This series of lectures will survey the involvement of laywomen and nuns in the circulation of written texts during the Italian Renaissance, and especially in the sixteenth century. What roles did women play when their own works or those by male authors were first issued? What texts might women copy by hand? How far could they become concerned in the making and selling of printed books? By what means did books come into their possession? In considering questions such as these, the lectures will also investigate some of the functions that books could have in shaping women’s engagement with the different kinds of communities to which they might belong.
Brian Richardson is Professor of Italian Language at the University of Leeds. His publications include Print Culture in Renaissance Italy: The Editor and the Vernacular Text, 1470-1600 (1994), Printing, Writers and Readers in Renaissance Italy (1999), Manuscript Culture in Renaissance Italy (2009) and editions of sixteenth-century texts on Italian linguistics. He is currently leading a project on oral culture in relation to manuscript and print in early modern Italy.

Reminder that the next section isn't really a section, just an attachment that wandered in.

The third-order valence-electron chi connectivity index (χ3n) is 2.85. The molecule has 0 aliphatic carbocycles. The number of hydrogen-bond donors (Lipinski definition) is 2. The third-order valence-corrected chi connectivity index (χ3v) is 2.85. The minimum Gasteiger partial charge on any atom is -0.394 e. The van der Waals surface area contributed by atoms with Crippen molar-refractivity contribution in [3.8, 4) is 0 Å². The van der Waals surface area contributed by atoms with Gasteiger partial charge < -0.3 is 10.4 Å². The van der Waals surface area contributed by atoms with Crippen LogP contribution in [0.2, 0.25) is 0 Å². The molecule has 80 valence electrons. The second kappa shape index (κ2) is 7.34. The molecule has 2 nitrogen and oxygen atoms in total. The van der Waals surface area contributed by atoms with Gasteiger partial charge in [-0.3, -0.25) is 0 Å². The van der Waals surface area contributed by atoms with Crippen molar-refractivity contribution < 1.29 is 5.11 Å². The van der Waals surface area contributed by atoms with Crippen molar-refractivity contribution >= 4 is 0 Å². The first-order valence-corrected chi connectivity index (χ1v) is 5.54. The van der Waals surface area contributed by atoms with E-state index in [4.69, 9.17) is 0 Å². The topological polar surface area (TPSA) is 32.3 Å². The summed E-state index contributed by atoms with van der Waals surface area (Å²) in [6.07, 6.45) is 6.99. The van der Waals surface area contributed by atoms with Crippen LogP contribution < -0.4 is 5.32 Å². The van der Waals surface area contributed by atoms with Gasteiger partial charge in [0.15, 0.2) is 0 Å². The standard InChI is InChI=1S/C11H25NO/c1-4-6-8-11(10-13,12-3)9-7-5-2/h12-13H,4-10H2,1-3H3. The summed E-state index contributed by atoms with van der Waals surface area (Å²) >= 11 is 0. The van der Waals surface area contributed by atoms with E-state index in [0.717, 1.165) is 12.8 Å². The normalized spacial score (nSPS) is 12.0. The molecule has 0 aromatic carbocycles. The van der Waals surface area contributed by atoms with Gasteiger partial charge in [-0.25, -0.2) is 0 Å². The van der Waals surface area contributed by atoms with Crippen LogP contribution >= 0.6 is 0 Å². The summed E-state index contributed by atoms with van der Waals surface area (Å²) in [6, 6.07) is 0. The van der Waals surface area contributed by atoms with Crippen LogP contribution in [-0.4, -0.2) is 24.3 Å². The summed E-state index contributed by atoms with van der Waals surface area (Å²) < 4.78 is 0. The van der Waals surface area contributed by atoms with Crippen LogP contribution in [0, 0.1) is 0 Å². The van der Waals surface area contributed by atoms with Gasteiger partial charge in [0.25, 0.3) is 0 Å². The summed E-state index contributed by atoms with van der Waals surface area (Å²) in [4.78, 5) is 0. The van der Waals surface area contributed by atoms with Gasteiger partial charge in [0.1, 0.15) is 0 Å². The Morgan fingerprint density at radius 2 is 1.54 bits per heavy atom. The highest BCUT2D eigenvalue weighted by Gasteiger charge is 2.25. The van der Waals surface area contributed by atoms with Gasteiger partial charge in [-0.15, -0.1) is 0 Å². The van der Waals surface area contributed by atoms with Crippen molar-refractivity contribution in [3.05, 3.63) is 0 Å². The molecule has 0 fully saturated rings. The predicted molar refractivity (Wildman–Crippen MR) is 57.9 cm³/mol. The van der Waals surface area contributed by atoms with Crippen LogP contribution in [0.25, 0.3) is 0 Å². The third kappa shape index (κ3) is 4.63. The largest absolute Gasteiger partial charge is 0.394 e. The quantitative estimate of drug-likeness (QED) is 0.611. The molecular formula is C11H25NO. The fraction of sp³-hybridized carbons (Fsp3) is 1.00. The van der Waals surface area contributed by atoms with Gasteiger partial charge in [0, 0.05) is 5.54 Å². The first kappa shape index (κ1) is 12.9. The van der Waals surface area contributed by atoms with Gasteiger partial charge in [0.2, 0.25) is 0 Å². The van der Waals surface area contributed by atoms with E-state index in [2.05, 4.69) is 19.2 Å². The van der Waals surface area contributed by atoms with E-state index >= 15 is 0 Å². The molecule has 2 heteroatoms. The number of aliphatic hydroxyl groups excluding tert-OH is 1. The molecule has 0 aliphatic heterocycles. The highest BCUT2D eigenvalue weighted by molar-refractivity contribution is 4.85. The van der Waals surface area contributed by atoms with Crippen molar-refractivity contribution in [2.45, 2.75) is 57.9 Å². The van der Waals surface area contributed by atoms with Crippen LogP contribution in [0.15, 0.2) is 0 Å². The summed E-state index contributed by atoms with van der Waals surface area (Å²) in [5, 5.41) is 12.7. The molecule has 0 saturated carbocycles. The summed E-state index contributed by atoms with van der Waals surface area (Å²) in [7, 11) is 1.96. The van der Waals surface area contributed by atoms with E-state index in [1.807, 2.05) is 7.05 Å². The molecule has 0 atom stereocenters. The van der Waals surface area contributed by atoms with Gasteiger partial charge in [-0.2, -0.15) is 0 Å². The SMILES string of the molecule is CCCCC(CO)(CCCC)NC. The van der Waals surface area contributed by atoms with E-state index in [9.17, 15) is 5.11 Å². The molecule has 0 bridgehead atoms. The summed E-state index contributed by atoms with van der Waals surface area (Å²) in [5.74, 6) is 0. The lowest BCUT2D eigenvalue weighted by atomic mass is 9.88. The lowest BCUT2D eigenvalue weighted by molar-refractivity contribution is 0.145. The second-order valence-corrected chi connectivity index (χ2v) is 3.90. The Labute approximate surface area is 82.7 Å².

This lecture will focus on the initial circulation of texts. How did women authors promote the publication of their own works in manuscript and print? How did women who had privileged ownership of manuscript texts diffuse them within their communities? To what extent and why was the patronage of women sought through dedications?
How far could women participate in producing and selling books? The lecture will consider how convents could be centres for the copying of manuscripts for their own use or for sale, and how some nuns and laywomen became involved in publishing, printing and bookselling.
How did women of all social classes gain access to books as their owners and readers? This final lecture will examine a variety of means through which women could gain possession of books, including commissions of manuscripts, purchases, gifts and inheritance, and borrowing from other members of their communities.